Two flight engineers grabbed his boot and yanked him off the wing as a crash crew responded to extinguish the flames.
Notice where the focus was. Shipmate or self?

I don't think we should beat up too much on the pilot. He has been beat up enough, and the fault is 100% his. Sure we lost an aircraft, but no one was killed. What should be done though is to look close at the culture and the process that got that crew to that point on that day.

Where were the checks and balances? What is the culture that allows an already relatively inexperienced pilot (I will not release it here, but the total career flight hours of the CO is significantly lower than what a CO should have and have had in the past) who wasn't even current to do what he did?

Sure, the CO failed himself and his Sailors --- but are their lessons here for Big Navy? From the emails I have received on this, yes. Once again, it is a leadership issue - one that Skippy reminded us of last year has roots to those Flag Officers who have already retired. That does not excuse the present leadership from not looking closely at the decisions of the last decade and the results and not taking action.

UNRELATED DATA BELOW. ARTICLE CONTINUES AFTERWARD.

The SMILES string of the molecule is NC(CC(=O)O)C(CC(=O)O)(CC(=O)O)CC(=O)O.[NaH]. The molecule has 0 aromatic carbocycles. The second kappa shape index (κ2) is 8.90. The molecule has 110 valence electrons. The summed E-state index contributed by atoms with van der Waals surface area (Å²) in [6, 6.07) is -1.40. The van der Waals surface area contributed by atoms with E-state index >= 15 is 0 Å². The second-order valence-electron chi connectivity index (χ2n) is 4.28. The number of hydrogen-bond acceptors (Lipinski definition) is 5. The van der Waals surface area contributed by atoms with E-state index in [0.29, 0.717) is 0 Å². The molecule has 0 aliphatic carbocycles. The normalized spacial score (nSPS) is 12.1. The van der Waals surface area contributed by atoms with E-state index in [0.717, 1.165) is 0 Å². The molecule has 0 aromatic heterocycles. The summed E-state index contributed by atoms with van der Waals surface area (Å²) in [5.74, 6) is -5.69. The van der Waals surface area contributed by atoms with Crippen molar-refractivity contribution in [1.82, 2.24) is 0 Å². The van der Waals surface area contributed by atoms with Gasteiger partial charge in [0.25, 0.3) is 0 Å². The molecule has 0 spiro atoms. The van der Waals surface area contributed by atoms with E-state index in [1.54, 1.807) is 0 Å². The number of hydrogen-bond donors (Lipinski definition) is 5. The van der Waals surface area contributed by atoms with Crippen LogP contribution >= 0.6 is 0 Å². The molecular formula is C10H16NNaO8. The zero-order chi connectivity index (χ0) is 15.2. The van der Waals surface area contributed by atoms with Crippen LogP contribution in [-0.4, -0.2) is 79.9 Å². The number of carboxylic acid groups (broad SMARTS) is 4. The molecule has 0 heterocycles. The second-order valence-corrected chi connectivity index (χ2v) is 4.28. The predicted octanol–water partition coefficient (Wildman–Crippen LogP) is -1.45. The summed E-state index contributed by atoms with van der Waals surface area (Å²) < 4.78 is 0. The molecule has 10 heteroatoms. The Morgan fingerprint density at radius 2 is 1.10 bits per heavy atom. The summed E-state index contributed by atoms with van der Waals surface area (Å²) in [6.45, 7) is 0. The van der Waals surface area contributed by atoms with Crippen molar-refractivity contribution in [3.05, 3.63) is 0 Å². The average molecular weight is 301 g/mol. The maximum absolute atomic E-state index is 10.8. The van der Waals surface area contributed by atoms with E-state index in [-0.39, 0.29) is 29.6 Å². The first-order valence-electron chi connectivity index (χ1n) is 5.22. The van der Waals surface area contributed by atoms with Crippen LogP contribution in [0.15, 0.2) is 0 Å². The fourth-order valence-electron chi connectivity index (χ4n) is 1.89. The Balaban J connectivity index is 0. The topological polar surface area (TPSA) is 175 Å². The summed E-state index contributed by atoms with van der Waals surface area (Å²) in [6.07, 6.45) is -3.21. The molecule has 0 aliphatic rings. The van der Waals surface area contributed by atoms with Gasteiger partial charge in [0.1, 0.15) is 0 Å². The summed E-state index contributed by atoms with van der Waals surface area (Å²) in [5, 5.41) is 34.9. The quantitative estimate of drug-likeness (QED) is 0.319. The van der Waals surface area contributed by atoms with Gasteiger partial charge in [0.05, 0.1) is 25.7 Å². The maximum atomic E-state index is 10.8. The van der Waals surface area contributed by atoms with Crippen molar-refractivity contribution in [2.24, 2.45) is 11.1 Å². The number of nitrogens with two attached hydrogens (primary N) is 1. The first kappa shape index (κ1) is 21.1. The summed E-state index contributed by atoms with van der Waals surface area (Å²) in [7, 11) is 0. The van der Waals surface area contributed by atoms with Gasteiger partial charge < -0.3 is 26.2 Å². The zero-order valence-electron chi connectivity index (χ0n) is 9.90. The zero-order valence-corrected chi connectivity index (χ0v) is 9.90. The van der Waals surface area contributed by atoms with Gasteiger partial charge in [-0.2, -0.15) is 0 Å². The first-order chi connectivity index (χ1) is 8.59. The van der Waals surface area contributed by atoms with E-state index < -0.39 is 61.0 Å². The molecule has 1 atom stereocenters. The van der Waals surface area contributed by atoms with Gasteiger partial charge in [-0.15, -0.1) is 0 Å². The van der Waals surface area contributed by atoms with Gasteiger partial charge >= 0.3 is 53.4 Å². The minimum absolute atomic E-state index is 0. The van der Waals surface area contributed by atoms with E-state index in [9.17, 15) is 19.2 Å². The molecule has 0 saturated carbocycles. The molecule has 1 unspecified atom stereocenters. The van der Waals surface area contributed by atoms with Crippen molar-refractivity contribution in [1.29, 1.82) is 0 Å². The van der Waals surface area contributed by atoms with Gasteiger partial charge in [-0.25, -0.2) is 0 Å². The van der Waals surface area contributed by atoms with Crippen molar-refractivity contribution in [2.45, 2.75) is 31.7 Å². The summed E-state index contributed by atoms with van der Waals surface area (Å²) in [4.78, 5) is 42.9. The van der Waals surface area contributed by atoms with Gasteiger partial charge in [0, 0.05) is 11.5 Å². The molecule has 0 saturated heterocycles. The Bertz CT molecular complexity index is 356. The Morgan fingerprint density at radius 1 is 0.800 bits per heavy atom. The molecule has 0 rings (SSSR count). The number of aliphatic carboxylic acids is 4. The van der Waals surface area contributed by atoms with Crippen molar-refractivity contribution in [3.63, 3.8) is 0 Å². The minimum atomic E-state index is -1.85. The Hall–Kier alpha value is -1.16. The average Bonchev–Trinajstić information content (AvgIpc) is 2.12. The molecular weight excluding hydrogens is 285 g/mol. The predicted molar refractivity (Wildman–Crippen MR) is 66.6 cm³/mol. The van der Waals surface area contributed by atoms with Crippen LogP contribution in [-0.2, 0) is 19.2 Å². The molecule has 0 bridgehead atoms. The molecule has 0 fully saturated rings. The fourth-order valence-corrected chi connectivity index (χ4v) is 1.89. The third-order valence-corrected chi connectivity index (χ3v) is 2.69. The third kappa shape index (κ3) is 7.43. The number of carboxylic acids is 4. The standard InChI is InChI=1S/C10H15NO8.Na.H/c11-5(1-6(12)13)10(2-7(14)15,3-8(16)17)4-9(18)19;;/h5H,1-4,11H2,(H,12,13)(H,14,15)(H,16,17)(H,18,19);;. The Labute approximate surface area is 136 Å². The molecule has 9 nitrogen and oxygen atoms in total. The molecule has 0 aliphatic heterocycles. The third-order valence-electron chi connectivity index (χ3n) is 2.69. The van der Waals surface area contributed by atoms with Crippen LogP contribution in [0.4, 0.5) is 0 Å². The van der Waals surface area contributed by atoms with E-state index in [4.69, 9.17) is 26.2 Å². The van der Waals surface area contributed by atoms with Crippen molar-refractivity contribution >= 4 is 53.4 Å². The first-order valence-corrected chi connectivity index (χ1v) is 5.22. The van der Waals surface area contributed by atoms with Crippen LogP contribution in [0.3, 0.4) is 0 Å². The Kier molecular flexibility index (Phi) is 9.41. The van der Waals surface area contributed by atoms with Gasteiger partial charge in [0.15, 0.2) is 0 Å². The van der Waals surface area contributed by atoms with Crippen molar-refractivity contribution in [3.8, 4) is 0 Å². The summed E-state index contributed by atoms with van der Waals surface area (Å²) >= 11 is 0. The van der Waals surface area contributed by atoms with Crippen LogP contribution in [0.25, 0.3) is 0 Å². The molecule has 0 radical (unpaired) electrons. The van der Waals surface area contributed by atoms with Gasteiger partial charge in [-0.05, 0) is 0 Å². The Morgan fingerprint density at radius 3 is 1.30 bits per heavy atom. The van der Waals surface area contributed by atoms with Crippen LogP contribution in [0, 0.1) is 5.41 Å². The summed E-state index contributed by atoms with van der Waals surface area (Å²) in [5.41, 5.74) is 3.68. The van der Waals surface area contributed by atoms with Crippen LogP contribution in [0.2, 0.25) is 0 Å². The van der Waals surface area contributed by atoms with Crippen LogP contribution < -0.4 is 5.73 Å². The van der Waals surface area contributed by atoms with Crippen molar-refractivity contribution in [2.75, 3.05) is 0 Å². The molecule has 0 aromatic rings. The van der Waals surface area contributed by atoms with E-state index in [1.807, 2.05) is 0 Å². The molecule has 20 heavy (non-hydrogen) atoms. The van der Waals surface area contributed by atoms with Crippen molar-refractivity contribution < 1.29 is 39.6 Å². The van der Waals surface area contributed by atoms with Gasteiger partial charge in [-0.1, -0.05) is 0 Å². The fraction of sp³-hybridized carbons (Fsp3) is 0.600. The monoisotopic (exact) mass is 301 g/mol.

I hope they are. Next time we may not get so lucky. Even if P-3 senior leadership can't fix it - at the Tactical level there is everyting that the CO, XO, CMDCM, WOs and other leaders can do to simply say, "No."
UPDATE: In the same latest issue of the NavyTimes, there is an article that discusses the aircraft availability issue. Though not available online, in summary the P-3 community has: 154 aircraft. 62 mission ready; 58 waiting for depot work; 29 non-mission "bounce birds"; 5 special mission aircraft.

When the latest Commander, Patrol and Reconnaissance Group, Rear Admiral Mike Moran took over last year,
...he found that around 40% of the Navy's Orion pilots were not current on monthly flight hour requirements.
He has since brought that number down to 15% by establishing that as his top priority.

OK, I'll bite. Who has been held accountable for the 40% before he showed up?